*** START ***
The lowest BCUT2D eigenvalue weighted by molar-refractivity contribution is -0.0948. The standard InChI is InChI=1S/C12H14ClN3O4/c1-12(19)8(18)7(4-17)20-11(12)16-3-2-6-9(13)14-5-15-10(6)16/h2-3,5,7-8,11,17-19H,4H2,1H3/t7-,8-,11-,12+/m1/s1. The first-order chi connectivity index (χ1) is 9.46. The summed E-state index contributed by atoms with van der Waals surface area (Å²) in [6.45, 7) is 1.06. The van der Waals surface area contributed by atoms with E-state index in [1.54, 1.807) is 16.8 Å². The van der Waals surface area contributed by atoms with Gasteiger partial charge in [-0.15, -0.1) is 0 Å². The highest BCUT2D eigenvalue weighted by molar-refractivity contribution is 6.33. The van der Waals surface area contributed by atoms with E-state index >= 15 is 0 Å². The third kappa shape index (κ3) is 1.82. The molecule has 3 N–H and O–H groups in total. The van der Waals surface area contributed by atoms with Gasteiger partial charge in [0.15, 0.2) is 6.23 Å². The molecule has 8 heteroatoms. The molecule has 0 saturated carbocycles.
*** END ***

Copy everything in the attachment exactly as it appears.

The lowest BCUT2D eigenvalue weighted by molar-refractivity contribution is -0.0948. The standard InChI is InChI=1S/C12H14ClN3O4/c1-12(19)8(18)7(4-17)20-11(12)16-3-2-6-9(13)14-5-15-10(6)16/h2-3,5,7-8,11,17-19H,4H2,1H3/t7-,8-,11-,12+/m1/s1. The first-order chi connectivity index (χ1) is 9.46. The summed E-state index contributed by atoms with van der Waals surface area (Å²) in [6.45, 7) is 1.06. The van der Waals surface area contributed by atoms with E-state index in [1.54, 1.807) is 16.8 Å². The van der Waals surface area contributed by atoms with Gasteiger partial charge in [-0.15, -0.1) is 0 Å². The highest BCUT2D eigenvalue weighted by molar-refractivity contribution is 6.33. The van der Waals surface area contributed by atoms with E-state index >= 15 is 0 Å². The third kappa shape index (κ3) is 1.82. The molecule has 3 N–H and O–H groups in total. The van der Waals surface area contributed by atoms with Gasteiger partial charge in [0.15, 0.2) is 6.23 Å². The molecule has 8 heteroatoms. The molecule has 0 saturated carbocycles.